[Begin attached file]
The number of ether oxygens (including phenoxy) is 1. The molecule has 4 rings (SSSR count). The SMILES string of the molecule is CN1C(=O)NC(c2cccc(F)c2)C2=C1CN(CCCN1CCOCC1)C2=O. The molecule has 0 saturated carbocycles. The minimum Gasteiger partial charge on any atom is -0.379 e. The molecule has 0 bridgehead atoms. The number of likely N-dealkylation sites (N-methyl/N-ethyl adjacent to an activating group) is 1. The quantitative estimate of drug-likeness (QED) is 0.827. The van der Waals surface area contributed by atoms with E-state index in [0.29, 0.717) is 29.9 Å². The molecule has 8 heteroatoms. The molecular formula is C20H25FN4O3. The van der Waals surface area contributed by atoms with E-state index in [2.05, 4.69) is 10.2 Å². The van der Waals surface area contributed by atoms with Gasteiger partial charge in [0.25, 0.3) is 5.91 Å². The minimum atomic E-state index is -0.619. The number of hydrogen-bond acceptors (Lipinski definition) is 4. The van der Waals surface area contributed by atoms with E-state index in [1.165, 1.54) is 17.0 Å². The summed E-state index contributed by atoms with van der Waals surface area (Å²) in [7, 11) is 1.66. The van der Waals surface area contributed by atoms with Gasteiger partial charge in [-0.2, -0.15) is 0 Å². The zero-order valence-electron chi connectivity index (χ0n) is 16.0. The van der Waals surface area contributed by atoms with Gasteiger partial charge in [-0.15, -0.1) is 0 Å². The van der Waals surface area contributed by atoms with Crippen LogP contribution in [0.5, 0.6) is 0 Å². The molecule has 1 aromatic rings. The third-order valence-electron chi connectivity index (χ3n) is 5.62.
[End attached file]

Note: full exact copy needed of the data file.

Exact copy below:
The number of ether oxygens (including phenoxy) is 1. The molecule has 4 rings (SSSR count). The SMILES string of the molecule is CN1C(=O)NC(c2cccc(F)c2)C2=C1CN(CCCN1CCOCC1)C2=O. The molecule has 0 saturated carbocycles. The minimum Gasteiger partial charge on any atom is -0.379 e. The molecule has 0 bridgehead atoms. The number of likely N-dealkylation sites (N-methyl/N-ethyl adjacent to an activating group) is 1. The quantitative estimate of drug-likeness (QED) is 0.827. The van der Waals surface area contributed by atoms with E-state index in [0.29, 0.717) is 29.9 Å². The molecule has 8 heteroatoms. The molecular formula is C20H25FN4O3. The van der Waals surface area contributed by atoms with E-state index in [2.05, 4.69) is 10.2 Å². The van der Waals surface area contributed by atoms with Gasteiger partial charge in [0.25, 0.3) is 5.91 Å². The minimum atomic E-state index is -0.619. The number of hydrogen-bond acceptors (Lipinski definition) is 4. The van der Waals surface area contributed by atoms with E-state index in [1.165, 1.54) is 17.0 Å². The summed E-state index contributed by atoms with van der Waals surface area (Å²) in [7, 11) is 1.66. The van der Waals surface area contributed by atoms with Gasteiger partial charge in [-0.2, -0.15) is 0 Å². The zero-order valence-electron chi connectivity index (χ0n) is 16.0. The van der Waals surface area contributed by atoms with Gasteiger partial charge in [-0.15, -0.1) is 0 Å². The van der Waals surface area contributed by atoms with Crippen LogP contribution in [0.5, 0.6) is 0 Å². The molecule has 1 aromatic rings. The third-order valence-electron chi connectivity index (χ3n) is 5.62.